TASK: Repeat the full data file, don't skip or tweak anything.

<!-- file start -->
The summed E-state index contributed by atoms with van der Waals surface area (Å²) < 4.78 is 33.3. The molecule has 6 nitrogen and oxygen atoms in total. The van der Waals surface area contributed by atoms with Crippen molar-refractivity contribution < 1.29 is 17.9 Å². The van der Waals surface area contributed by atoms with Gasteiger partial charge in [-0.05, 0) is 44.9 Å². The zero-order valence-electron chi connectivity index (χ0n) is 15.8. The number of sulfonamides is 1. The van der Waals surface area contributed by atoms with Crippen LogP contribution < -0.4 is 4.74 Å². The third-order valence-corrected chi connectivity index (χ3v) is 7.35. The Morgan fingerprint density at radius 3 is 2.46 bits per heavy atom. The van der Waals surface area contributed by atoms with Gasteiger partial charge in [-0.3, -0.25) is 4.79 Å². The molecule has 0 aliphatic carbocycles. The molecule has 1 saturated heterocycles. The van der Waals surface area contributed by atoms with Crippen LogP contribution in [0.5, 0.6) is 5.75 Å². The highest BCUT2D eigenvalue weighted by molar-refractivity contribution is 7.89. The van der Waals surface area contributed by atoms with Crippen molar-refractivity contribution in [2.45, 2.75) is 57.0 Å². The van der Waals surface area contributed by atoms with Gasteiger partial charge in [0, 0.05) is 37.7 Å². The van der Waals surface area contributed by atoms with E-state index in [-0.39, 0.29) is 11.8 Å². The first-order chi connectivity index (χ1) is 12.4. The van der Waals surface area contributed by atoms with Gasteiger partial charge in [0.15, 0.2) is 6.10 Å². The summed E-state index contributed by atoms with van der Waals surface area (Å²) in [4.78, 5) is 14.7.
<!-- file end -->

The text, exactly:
The summed E-state index contributed by atoms with van der Waals surface area (Å²) < 4.78 is 33.3. The molecule has 6 nitrogen and oxygen atoms in total. The van der Waals surface area contributed by atoms with Crippen molar-refractivity contribution < 1.29 is 17.9 Å². The van der Waals surface area contributed by atoms with Gasteiger partial charge in [-0.05, 0) is 44.9 Å². The zero-order valence-electron chi connectivity index (χ0n) is 15.8. The number of sulfonamides is 1. The van der Waals surface area contributed by atoms with Crippen LogP contribution < -0.4 is 4.74 Å². The third-order valence-corrected chi connectivity index (χ3v) is 7.35. The Morgan fingerprint density at radius 3 is 2.46 bits per heavy atom. The van der Waals surface area contributed by atoms with Gasteiger partial charge in [-0.3, -0.25) is 4.79 Å². The molecule has 0 aliphatic carbocycles. The molecule has 1 saturated heterocycles. The van der Waals surface area contributed by atoms with Crippen LogP contribution in [0.5, 0.6) is 5.75 Å². The highest BCUT2D eigenvalue weighted by molar-refractivity contribution is 7.89. The van der Waals surface area contributed by atoms with Crippen molar-refractivity contribution in [2.45, 2.75) is 57.0 Å². The van der Waals surface area contributed by atoms with Gasteiger partial charge in [0, 0.05) is 37.7 Å². The van der Waals surface area contributed by atoms with E-state index in [-0.39, 0.29) is 11.8 Å². The first-order chi connectivity index (χ1) is 12.4. The van der Waals surface area contributed by atoms with Gasteiger partial charge in [0.15, 0.2) is 6.10 Å². The summed E-state index contributed by atoms with van der Waals surface area (Å²) in [4.78, 5) is 14.7.